Sun & Shade                    If a pool has any shade on it the fish will be hard to spot if you are looking from sun to shade. If you can get into the shade yourself and you will see fish far better than you can from the sunny areas.

Give Yourself Time                     Do not rush past good fish habitat even if you cannot immediately see fish. Stop and look carefully until you have seen right the way through the water, especially where it is deeper and windows of clear water are required to see through the turbulence.

Look Through the Water       Do not look at the surface of the water. Look down through it, and pick out features on the bottom. A rock, a log or a dark patch is a good focal point. Get your bearings by seeing the bottom of the river first. Then start looking for fish, unless you have spotted a fish already.  

Look for Movement               The first thing I am looking for is movement. Anything that is moving is likely to be a fish, and even if it turns out to be weed or something else it is worth looking carefully at anything that is moving.

Do not look for the whole fish        Do not look for or expect to see the whole fish. Look for parts of a fish, like a tail or a fin or something that does not look quite like the bottom of the river. Often fish are really hard to see, and you cannot see all of them. Looking carefully for parts of the fish makes a big difference to the chances of seeing fish.

Look for Shapes               Fish have shapes that are different than most rocks, branches, logs, and weed. In turbulent water it might be hard to spot them but looking for shapes makes a difference. You are most likely to see a fin or a tail, so know what these look like and spot them.

A Combination & A Sense                  Good anglers will be looking for a combination of shape and movement and will develop a sense for what is a fish and what is not a fish. My basic rule is that if I think something MAY be a fish I fish to it until I confirm whether it is or not. I never fish unless I can see something I think is a fish, but I do fish to shapes or movement that I am not sure about. I often catch fish doing this, although I catch rocks, the bottom or nothing far more often.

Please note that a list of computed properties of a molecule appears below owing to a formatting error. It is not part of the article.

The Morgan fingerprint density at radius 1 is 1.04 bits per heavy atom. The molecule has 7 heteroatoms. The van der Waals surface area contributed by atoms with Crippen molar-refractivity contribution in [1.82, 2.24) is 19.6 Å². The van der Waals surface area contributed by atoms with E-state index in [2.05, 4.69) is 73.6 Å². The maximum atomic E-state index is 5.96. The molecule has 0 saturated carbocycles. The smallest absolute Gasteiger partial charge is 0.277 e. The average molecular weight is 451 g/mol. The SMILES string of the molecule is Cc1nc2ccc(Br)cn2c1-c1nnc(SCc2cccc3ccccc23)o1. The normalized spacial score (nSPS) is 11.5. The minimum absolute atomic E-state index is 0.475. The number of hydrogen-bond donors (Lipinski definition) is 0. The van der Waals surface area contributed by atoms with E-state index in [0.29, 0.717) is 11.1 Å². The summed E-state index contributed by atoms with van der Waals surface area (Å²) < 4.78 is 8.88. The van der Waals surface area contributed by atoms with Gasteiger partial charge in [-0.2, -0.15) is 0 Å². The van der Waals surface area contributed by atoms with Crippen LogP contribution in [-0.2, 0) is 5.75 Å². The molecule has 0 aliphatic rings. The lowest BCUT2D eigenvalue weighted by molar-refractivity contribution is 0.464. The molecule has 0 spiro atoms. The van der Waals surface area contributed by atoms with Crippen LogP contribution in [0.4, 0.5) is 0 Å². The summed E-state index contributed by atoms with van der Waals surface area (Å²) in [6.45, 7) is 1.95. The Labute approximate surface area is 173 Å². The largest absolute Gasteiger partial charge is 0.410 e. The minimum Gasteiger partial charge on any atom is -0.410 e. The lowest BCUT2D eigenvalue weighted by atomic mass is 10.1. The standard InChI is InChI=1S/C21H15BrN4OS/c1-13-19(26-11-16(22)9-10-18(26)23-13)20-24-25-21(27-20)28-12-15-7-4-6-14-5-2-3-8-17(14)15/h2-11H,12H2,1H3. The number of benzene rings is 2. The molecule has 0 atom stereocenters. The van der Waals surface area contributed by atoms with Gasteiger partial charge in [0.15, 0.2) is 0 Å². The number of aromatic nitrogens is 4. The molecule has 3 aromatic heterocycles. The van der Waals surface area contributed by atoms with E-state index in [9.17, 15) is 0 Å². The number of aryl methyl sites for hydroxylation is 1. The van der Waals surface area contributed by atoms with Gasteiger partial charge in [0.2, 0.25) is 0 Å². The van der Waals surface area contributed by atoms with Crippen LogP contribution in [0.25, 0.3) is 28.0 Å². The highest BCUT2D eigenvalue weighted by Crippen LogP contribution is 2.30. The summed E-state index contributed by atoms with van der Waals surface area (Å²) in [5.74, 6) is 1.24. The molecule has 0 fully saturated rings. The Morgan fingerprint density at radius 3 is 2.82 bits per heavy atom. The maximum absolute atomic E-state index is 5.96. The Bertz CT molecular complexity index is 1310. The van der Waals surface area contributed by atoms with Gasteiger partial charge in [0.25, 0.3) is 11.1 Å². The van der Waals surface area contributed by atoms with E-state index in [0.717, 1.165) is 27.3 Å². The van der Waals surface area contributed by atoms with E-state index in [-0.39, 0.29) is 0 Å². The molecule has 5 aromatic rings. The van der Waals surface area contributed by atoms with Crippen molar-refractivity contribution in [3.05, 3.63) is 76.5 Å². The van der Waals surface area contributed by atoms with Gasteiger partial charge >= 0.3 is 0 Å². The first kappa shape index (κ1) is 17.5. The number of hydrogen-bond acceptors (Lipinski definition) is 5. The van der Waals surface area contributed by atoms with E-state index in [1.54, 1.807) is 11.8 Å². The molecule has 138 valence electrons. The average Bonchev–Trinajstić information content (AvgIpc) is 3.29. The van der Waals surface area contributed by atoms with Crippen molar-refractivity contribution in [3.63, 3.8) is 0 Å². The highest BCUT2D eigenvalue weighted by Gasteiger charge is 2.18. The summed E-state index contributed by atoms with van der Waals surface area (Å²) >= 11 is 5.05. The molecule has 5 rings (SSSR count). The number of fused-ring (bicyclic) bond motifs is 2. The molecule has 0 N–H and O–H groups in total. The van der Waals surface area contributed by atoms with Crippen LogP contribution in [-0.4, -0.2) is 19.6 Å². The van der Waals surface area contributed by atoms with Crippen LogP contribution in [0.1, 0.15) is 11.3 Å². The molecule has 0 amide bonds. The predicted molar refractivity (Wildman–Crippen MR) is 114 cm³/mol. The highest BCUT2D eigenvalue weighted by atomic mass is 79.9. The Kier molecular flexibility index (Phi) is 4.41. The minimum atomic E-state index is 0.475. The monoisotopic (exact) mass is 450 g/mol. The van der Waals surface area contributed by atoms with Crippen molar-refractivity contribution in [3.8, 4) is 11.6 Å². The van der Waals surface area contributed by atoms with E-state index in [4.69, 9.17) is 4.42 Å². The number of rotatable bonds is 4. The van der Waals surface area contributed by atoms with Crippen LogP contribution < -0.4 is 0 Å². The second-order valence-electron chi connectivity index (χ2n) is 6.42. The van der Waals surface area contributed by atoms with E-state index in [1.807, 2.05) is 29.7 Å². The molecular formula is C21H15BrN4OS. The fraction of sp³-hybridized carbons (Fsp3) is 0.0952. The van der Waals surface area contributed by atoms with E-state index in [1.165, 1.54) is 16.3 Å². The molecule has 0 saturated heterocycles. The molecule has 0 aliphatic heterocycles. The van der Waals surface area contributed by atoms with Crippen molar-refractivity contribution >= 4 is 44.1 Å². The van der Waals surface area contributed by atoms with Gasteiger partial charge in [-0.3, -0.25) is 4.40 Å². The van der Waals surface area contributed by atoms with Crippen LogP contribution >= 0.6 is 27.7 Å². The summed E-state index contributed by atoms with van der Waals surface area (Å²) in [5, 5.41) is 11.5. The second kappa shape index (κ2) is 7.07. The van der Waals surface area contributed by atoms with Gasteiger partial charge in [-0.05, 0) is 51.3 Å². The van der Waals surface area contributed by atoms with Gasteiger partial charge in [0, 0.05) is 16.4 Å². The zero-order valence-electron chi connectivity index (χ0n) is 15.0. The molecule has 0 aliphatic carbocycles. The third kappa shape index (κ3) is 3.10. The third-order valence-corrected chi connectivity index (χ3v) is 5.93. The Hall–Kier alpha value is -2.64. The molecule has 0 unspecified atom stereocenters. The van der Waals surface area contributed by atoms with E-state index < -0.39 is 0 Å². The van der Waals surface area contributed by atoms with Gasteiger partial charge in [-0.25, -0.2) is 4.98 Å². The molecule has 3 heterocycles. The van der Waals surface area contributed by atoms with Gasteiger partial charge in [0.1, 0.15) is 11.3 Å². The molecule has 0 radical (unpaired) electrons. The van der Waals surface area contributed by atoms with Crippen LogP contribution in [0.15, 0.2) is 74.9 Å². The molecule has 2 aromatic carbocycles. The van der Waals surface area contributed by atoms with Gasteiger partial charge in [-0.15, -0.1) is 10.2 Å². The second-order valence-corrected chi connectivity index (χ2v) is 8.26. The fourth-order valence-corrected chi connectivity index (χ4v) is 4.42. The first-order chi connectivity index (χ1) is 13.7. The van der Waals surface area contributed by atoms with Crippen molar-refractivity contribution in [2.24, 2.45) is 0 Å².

A brown that took a koura on a brilliantly bright day that was perfect for spotting.

Fish when Spotting Conditions are Good              I am lucky enough to be able to plan my work around fishing. I am constantly checking the weather and looking for sunny conditions when I will be able to see fish easily. It is a rare summers day that I will not be fishing when it is completely clear in the morning, and I never fish on a cloudy day. This makes spotting far easier.

I am also pedantic about getting on the water when the spotting conditions are going to be good. I’d rather wait at the water’s edge for half an hour for the sun to burn through fog than be late and lose the light. I rarely fish in the afternoon, because in Hawkes Bay it usually clouds over early afternoon and the light goes and I cannot see fish.

The best way of learning to spot fish is to only fish when you see a fish. This forces you to concentrate on seeing fish before fishing, and if you can see fish, you get an immediate feedback loop when you start fishing. You see if your movement spooks the fish, or if it refuses the fly, or if the cast is not accurate enough, or the drift is not close enough or not deep enough.

Good Technique in Poor Conditions

It is not always possible to fish on days where the conditions are perfect for spotting. Even when the conditions are perfect the technique stays the same. Have the right gear. Move slowly when looking. Look in the likely fish holding water. Look for movement & shapes. Fish to something that may or may not be a fish. Move fast between good fish holding water.

Sight fishing rapidly improves your fishing ability. I spent twelve years only fishing to fish I could see, and this made me a far, far better angler. It taught me the importance of the first cast being perfect, the drift being at the fish’s level & of positioning, movement, and clothing.